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Background: Many studies have examined the role of APOE genotype in the development of dementia, specifically Alzheimer disease (AD). The APOE ε4 allele (APOE4) is a risk factor for both clinical and neuropathologic AD whereas the APOE ε2 allele (APOE2) seems to be protective. This would predict, even with advanced age, that APOE2 carriers would be less likely to have dementia and less likely to meet pathologic criteria for AD.
Methods: The first 85 genotyped participants from The 90+ Study to come to autopsy were included. All-cause dementia (using DSM-IV criteria) and AD (using National Institute of Neurological and Communicative Disorders and Stroke–Alzheimer's Disease and Related Disorders Association criteria) diagnoses were made by consensus conference using all available information including neuropsychological testing, neurologic examination, and medical records. Neuropathologic examination included Braak and Braak staging for plaques and tangles and diagnosis of neuropathologic AD using National Institute on Aging–Reagan criteria.
Results: Across all genotypes, 58.5% of subjects were diagnosed with clinical dementia (81% of dementia was AD) and 50.0% met neuropathologic criteria for AD. Compared to those with an APOE ε3/ε3 genotype (APOE3/3), APOE4 carriers were more likely to be diagnosed with dementia (odds ratio [OR] = 12.2, 95% confidence interval [CI] = 1.5–102.0), whereas APOE2 carriers were not (OR = 0.3, 95% CI = 0.1–1.3). Surprisingly, both APOE4 (OR = 4.6, 95% CI = 1.3–16.5) and APOE2 (OR = 7.8, 95% CI = 1.5–40.2) carriers were more likely to meet neuropathologic criteria for AD than those with APOE3/3 genotype.
Conclusions: In the oldest old, the presence of the APOE ε2 allele (APOE2) was associated with a somewhat reduced risk of dementia, but paradoxically was associated with increased Alzheimer disease (AD) neuropathology. Therefore, oldest old APOE2 carriers may have some mechanism that contributes to the maintenance of cognition independently of the formation of AD pathology.
The role of APOE genotype has been studied extensively in the context of the risk of development of Alzheimer disease (AD). Of the three APOE alleles (ε2, ε3, ε4), the ε3 allele is the most common in humans, representing approximately 77% of all alleles in Caucasians, whereas the ε2 (8%) and ε4 (15%) alleles are much less frequent.1
Previous research suggests that the ε2 allele (APOE2) has a protective effect against the development of AD. In particular, APOE2 is associated with a delayed age at onset of AD2 and is present with reduced frequency in sporadic cases of AD.3 Moreover, APOE2 carriers have less cortical β-amyloid,4 fewer senile plaques, and fewer neurofibrillary tangles5–8 than people with the more common ε3/ε3 genotype (APOE3/3). In cognition, APOE2 is associated with preserved memory9–11 in normal elderly.
Whereas the majority of studies demonstrate that APOE2 is protective against clinical AD as well as AD neuropathology, it has been hypothesized that this protective influence may be different in older populations.12 There has been no direct investigation of the prevalence of clinical AD and AD neuropathology in the oldest old (aged 90 and older) with respect to the distribution of APOE genotype in this population. Determining if the relationship among these three factors is consistent with findings from younger age groups will allow for a better understanding of the clinicopathologic relationship in human populations of more advanced ages. Therefore, we examined the relationship among APOE, cognition, and AD neuropathology in the oldest old participants of The 90+ Study, a population-based study of aging and dementia.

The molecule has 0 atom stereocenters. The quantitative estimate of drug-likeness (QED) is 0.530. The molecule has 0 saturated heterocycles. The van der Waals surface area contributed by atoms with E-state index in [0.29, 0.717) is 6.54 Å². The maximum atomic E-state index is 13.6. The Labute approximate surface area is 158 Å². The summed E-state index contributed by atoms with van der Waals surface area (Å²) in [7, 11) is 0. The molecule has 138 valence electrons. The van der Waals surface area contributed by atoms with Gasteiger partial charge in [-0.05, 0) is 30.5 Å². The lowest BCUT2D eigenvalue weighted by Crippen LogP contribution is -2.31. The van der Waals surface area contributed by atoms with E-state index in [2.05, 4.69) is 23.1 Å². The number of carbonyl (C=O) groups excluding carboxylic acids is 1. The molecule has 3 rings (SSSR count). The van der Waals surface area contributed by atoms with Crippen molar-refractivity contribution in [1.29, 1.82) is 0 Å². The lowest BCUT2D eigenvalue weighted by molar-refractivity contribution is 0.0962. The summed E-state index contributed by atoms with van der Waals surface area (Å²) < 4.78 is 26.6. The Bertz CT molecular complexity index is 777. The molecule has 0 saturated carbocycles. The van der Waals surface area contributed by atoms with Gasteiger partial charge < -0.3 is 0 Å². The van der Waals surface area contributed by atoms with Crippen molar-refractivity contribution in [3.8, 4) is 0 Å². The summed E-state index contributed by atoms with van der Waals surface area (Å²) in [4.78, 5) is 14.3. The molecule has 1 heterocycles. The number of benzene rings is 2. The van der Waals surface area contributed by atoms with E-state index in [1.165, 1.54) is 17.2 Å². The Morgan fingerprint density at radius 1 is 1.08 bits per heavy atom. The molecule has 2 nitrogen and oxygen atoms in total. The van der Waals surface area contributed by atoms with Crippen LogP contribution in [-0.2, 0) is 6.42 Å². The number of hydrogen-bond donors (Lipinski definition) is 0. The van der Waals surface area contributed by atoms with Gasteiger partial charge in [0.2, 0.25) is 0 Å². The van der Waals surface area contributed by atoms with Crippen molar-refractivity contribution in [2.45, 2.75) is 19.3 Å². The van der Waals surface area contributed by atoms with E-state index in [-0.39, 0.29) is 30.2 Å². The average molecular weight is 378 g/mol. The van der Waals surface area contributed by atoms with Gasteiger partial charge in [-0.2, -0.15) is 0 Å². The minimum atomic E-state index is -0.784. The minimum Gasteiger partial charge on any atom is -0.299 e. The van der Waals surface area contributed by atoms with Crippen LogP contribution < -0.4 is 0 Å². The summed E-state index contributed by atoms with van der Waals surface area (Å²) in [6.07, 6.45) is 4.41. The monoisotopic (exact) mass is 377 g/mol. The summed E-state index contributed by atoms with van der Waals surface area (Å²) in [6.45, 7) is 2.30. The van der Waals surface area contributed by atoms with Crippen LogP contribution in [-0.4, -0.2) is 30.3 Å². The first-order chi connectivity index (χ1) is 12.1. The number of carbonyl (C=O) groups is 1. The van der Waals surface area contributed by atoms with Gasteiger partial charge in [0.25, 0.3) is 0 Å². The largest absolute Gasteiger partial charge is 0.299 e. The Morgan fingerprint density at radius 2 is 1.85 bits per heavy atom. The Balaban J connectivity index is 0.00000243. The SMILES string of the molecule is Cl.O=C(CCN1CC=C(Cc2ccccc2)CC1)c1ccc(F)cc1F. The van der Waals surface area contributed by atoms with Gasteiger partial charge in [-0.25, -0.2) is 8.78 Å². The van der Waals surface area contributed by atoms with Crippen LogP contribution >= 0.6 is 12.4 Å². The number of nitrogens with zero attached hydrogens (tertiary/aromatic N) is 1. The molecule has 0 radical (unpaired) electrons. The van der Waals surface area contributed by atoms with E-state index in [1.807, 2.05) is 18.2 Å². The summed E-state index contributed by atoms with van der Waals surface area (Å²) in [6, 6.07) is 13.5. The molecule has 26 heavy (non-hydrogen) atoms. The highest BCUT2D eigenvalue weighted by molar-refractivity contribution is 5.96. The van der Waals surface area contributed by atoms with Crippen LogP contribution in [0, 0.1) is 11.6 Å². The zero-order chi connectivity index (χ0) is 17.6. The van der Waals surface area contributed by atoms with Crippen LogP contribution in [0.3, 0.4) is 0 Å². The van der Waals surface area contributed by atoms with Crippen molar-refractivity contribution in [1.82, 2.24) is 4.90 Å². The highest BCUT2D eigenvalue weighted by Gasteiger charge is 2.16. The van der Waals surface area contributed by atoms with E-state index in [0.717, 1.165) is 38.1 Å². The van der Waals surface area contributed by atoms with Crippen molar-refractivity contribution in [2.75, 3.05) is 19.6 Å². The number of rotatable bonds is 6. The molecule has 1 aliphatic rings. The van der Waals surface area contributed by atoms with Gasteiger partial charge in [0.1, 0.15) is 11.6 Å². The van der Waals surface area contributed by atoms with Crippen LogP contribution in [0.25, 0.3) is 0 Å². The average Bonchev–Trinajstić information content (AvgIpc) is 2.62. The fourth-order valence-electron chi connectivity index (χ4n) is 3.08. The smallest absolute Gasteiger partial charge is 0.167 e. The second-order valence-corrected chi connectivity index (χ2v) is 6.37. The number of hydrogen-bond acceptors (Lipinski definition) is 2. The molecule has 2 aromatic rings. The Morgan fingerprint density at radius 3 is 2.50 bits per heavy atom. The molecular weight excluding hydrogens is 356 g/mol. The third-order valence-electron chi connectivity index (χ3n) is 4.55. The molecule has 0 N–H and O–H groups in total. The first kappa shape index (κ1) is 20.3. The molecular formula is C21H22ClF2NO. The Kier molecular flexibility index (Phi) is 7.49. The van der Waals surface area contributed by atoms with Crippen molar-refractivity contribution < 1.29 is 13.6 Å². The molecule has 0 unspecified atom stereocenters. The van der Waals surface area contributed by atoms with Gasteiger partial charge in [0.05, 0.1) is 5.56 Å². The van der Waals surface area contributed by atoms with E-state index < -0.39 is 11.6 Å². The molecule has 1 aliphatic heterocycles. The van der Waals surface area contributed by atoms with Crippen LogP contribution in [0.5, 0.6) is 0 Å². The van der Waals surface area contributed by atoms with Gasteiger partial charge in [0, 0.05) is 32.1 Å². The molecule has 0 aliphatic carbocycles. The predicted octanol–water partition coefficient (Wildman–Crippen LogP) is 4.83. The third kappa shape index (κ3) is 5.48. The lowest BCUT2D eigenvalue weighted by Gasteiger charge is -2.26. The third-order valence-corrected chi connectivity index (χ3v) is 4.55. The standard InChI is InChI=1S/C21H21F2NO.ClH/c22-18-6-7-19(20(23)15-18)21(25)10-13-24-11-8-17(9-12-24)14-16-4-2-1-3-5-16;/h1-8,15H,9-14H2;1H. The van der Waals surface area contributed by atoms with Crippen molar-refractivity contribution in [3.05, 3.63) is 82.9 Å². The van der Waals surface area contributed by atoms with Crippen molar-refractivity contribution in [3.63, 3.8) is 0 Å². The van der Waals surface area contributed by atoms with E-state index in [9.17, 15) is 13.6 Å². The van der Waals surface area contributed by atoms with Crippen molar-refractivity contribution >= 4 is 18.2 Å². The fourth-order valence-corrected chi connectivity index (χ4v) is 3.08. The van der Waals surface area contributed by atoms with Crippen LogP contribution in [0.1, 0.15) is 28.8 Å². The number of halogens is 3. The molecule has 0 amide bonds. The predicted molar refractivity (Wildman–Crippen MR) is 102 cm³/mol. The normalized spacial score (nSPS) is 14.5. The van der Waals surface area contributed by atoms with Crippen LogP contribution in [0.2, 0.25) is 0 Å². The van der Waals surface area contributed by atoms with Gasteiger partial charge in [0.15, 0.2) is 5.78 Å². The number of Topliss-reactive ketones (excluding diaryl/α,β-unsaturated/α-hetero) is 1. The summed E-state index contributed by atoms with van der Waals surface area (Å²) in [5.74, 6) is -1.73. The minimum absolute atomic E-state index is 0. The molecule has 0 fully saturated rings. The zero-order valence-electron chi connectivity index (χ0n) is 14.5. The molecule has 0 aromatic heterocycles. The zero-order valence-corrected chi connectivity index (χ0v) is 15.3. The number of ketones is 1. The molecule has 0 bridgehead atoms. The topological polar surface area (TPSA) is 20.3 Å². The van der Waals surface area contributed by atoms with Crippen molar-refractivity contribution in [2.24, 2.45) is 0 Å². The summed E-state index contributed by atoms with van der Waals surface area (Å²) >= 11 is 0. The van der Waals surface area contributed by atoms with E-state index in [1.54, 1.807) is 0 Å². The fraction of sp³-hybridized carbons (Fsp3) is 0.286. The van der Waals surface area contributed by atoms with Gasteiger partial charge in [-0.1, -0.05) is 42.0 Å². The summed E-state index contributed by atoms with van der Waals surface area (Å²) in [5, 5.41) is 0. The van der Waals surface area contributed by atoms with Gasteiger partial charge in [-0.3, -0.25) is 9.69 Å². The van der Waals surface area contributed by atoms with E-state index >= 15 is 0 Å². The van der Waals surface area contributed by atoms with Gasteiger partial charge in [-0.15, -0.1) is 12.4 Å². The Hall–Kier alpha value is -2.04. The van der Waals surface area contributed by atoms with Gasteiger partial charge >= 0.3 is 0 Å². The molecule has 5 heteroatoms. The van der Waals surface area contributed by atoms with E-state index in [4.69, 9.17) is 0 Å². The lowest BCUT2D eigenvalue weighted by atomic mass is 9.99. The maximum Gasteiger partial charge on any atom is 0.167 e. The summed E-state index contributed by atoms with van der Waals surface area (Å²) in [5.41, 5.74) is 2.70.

Participants in the study were enrolled in The 90+ Study, a prospective longitudinal population-based study of aging and dementia in the oldest old. Of the first 89 individuals to come to autopsy, APOE genotype was determined in 85 cases. To maintain mutually exclusive groups, three participants who had the APOE genotype ε2/ε4 were excluded from all analyses. Thus, there were 82 participants (22 men and 60 women) included in the final analysis. The demographic information of the participant population is summarized in table 1.
As members of The 90+ Study, all participants received a neurologic examination and neuropsychological testing every 6 months, which included the Mini-Mental State Examination (MMSE) and other tests previously described.13 Medical history information was obtained including comorbidities such as depression, stroke, congestive heart failure, atrial fibrillation, and Parkinson disease. Additionally, most participants had available medical records and neuroimaging (CT/MRI) that were used in the clinical diagnosis. Clinical diagnoses were determined by a consensus diagnostic conference, using all available information. Dementia diagnosis was established using DSM-IV criteria. Clinical Alzheimer's Disease diagnoses were established using National Institute of Neurological and Communicative Disorders and Stroke and the Alzheimer's Disease and Related Disorders Association criteria14 for possible or probable AD. Investigators were blinded to the participants' APOE genotypes when clinical diagnoses were made. The Institutional Review Board of the University of California, Irvine, approved all procedures.